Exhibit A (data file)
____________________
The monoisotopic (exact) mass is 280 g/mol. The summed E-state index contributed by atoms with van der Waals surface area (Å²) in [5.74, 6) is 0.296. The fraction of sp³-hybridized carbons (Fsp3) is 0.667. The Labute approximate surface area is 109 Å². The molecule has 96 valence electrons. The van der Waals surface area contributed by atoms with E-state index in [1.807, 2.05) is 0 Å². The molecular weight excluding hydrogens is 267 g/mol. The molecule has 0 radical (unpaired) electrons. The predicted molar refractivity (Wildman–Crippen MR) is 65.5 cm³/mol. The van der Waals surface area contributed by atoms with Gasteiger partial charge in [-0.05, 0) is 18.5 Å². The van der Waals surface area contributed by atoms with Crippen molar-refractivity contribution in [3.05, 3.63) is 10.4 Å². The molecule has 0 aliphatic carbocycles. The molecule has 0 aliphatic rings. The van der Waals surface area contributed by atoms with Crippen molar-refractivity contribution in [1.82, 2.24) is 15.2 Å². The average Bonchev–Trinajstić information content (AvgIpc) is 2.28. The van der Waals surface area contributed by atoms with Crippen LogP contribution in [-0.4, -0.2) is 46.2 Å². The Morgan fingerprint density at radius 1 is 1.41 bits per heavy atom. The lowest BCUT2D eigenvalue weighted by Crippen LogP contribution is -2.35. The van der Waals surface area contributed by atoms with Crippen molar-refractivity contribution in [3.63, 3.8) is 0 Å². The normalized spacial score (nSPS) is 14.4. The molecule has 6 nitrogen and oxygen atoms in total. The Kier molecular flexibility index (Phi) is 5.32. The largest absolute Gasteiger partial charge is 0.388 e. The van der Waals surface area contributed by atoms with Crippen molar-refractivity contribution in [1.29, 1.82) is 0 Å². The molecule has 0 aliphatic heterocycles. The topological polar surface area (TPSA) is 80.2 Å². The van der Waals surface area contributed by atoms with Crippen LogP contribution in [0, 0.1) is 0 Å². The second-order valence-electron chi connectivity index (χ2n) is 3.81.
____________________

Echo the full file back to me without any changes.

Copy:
The monoisotopic (exact) mass is 280 g/mol. The summed E-state index contributed by atoms with van der Waals surface area (Å²) in [5.74, 6) is 0.296. The fraction of sp³-hybridized carbons (Fsp3) is 0.667. The Labute approximate surface area is 109 Å². The molecule has 96 valence electrons. The van der Waals surface area contributed by atoms with E-state index in [1.807, 2.05) is 0 Å². The molecular weight excluding hydrogens is 267 g/mol. The molecule has 0 radical (unpaired) electrons. The predicted molar refractivity (Wildman–Crippen MR) is 65.5 cm³/mol. The van der Waals surface area contributed by atoms with Gasteiger partial charge in [-0.05, 0) is 18.5 Å². The van der Waals surface area contributed by atoms with Crippen molar-refractivity contribution in [3.05, 3.63) is 10.4 Å². The molecule has 0 aliphatic carbocycles. The molecule has 0 aliphatic rings. The van der Waals surface area contributed by atoms with Crippen molar-refractivity contribution in [1.82, 2.24) is 15.2 Å². The average Bonchev–Trinajstić information content (AvgIpc) is 2.28. The van der Waals surface area contributed by atoms with Crippen LogP contribution in [-0.4, -0.2) is 46.2 Å². The Morgan fingerprint density at radius 1 is 1.41 bits per heavy atom. The lowest BCUT2D eigenvalue weighted by Crippen LogP contribution is -2.35. The van der Waals surface area contributed by atoms with Crippen molar-refractivity contribution in [3.63, 3.8) is 0 Å². The normalized spacial score (nSPS) is 14.4. The molecule has 6 nitrogen and oxygen atoms in total. The Kier molecular flexibility index (Phi) is 5.32. The largest absolute Gasteiger partial charge is 0.388 e. The van der Waals surface area contributed by atoms with Crippen molar-refractivity contribution in [1.29, 1.82) is 0 Å². The molecule has 0 aliphatic heterocycles. The topological polar surface area (TPSA) is 80.2 Å². The van der Waals surface area contributed by atoms with Crippen LogP contribution in [0, 0.1) is 0 Å². The second-order valence-electron chi connectivity index (χ2n) is 3.81.